Regardless of the technology used, the manufacturing process will be similar. The CAD model in STL format will be imported into a laminating software that will convert it into orders to be interpreted by the printer, which will manufacture the product layer by layer (Table 2).

Table 2.

Classification of customised medical devices according to use and class.

Product  Use  Customised medical device  Class 
3D biomodel  Demonstration  No  – 
3D biomodel  Surgical planning  Yes 
Patient-specific guide  Surgical  Yes  IIa 
Orthesis  Therapeutic  Yes  IIa 
Surgical instruments  Surgical  Yes  I/IIa 
Implant  Surgical  Yes  IIb/III 

Surgical instruments: reusable (class I), non-reusable (class IIa).

Implants: osteosynthesis material: IIb.

Total or partial joint prostheses III.

Source: compiled by the authors.

The technical printing settings will depend on the technology used: speed, resolution, fillers, or substrates are some of the basic features that will need to be adjusted before manufacturing begins. In addition, it is advisable to simulate the process using the different laminating applications to detect possible errors and determine those areas that require supports or those that can be optimised (such as fillers) to reduce the time and quantity of material required.

Once manufactured, a more or less complex post-processing will be necessary depending on the technology, material, and product. A simple 3D biomodel manufactured by FDM will only require the removal of the supports, but an implant or surgical instrument manufactured by DMLS may require several complex treatments to improve its surface finish and mechanical characteristics.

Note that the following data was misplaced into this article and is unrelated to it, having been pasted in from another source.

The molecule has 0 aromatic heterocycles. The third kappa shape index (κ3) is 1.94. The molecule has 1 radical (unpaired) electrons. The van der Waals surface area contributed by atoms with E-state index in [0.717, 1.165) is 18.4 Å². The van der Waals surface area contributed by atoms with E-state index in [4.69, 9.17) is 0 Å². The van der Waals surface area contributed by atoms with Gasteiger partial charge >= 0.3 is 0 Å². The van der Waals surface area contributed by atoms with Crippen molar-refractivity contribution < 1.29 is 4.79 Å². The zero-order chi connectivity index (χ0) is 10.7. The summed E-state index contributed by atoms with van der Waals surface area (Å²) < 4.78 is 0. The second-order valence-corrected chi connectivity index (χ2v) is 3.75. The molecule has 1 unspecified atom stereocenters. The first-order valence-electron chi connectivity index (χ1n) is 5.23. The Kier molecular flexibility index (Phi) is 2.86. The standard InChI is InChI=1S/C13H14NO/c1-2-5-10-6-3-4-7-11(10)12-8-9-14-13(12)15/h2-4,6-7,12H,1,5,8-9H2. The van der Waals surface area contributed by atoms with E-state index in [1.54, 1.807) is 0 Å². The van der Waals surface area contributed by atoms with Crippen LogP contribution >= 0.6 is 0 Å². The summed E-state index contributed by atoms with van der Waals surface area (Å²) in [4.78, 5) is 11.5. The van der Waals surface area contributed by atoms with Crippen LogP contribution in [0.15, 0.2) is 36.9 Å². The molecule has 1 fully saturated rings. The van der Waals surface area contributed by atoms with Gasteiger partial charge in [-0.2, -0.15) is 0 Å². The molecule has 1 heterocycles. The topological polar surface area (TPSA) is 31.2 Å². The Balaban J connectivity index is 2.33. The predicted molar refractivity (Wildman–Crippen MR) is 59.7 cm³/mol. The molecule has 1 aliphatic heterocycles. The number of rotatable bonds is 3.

Implementation of 3D printing: 3D printing hospital unitsCreation of a digital hospital manufacturing workshop

There is currently growing interest in the creation of digital manufacturing workshops or laboratories in the hospital itself. 3D printing means the emergence of new forms of production, such as point of care (POC) manufacturing, allowing hospitals to produce biomodels, patient-specific surgical guides, custom implants, and other 3D printed applications at the point of care. Thus, larger hospitals with more complex case histories can have their own 3D printing hospital units (3DP-HU), while smaller centres may network with those and the industry contracted, according to needs.80,81

Many hospitals around the world already have 3DP-HUs, the OST speciality benefiting the most. Even some centres like the Hospital for Special Surgery in New York have a customised implant manufacturing workshop in the hospital itself thanks to collaboration with traditional orthopaedic implant manufacturers (https://trends.directindustry.es/project-190325.html).